The Chinese market is the seventh largest, with china’s portfolio investment as a percentage of the fund rising to 4.3% from 3.6% last year, or 308.738 billion Norwegian kroner (about 230.346 billion yuan). As far as A-shares are concerned, in the third quarter of 2019, there are 40 of the top 10 circulating shareholders with the names of the Norwegian Central Bank, of which the maximum market value of the shares are The Top Five of the Gujing Gong Wine, Haida Group, Goehl Shares, Kaixing, lepu Medical.
Among them, technology stocks were the best performers in 2019, with a return of 42.3 per cent, driven mainly by software and semiconductor companies, while industrial stocks rose 30.3 per cent, second, and the most-held financial stake contributed 23.7 per cent. It is worth noting that finance, technology and industry are also the fund’s largest holdings, accounting for 23.6%, 14.6% and 13.4% respectively.
In terms of individual stocks, the top five heavyweights are Apple, Microsoft, Google parent Alphabet, Nestle and Amazon. Among them, Alibaba ranked eighth, Tencent ranked 15th, with 51.992 billion Norwegian kroner (about 38.810 billion yuan) and 34.056 billion Norwegian kroner (about 25.422 billion yuan) respectively.
Save money, sustainable investment, earn more than $4 trillion in 23 years
The so-called sovereign wealth fund refers to the investment funds established and owned by the state, through investment in the global market to achieve the increase of national wealth. The earliest sovereign wealth funds began in 1953, when Kuwait used its oil export revenues to set up the Kuwait Investment Authority to invest in international financial markets.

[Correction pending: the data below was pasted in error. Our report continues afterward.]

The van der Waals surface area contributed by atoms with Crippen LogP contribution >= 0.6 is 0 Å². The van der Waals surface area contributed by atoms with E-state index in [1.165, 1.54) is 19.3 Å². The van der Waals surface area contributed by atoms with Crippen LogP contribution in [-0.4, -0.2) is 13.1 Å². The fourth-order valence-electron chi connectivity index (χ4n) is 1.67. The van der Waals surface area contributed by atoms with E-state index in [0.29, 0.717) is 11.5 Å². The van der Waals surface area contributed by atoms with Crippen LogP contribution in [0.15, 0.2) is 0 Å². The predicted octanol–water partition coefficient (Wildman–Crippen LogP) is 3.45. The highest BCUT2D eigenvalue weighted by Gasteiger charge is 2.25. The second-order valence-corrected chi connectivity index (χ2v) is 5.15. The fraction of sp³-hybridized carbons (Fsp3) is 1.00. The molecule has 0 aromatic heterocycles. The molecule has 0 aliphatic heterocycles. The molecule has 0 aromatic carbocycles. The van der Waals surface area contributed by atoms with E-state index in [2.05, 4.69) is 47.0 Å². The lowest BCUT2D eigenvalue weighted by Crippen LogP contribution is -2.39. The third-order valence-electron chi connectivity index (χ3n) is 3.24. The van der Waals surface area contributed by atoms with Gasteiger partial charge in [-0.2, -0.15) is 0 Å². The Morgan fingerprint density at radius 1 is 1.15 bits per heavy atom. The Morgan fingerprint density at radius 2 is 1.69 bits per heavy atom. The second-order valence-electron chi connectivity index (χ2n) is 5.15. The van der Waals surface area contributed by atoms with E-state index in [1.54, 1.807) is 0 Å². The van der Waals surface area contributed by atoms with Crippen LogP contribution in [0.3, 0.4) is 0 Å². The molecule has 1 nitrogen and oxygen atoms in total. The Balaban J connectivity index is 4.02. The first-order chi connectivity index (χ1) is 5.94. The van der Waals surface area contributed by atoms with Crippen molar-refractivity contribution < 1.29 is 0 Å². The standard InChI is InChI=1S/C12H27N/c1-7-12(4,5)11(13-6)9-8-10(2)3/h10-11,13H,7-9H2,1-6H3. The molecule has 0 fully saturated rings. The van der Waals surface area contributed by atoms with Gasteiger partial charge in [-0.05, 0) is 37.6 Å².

The creation of Norway’s sovereign wealth fund is also oil-related. In 1969, Norway discovered the world’s largest offshore oil field, which grew rapidly because of its large oil base.
Oil is an important source of income for Norway, and in order to avoid running out of oil, in 1990 the Norwegian parliament passed legislation to create what is now the sovereign wealth fund, in which the first funds were deposited in 1996.
There is a broad consensus on how to manage the fund, “The less money we spend today, the better we are in dealing with future recessions and crises.” The budget surplus is transferred to the Fund, while the deficit is covered by the Fund. Oil revenues are gradually entering the economy. At the same time, only the fund’s proceeds were spent, not the fund’s capital. “
Save money on the one hand and invest sustainably on the other. As a long-term investor in some 9,000 companies in 74 countries, its investments have a very long-term outlook, enabling it to cope with large fluctuations in value in the short term. The goal is to generate the highest possible return with moderate risk, so that the fund can grow and bear.
Norway’s sovereign wealth fund, which made its first investment in 1996 and first published $23bn in 1998, has grown in size since then, surpassing trillions by 2019. Norway’s sovereign wealth fund has not been particularly prominent in terms of its performance over the years, with earnings of more than 20 per cent (25.62 per cent) in 2009, but have been extremely stable for 21 years, with only five years of losses, with the exception of the 2008 financial crisis, with a single-digit annualised yield of 6.1 per cent. Achieved an amazing increase in wealth compound interest.
The Norwegian government says that although revenues from oil and gas production are transferred to the fund, these deposits account for less than half of the fund’s value. Most of this is obtained through investments in stocks, fixed income and real estate. In just 23 years, the sovereign fund has earned more than 4 trillion yuan in investments.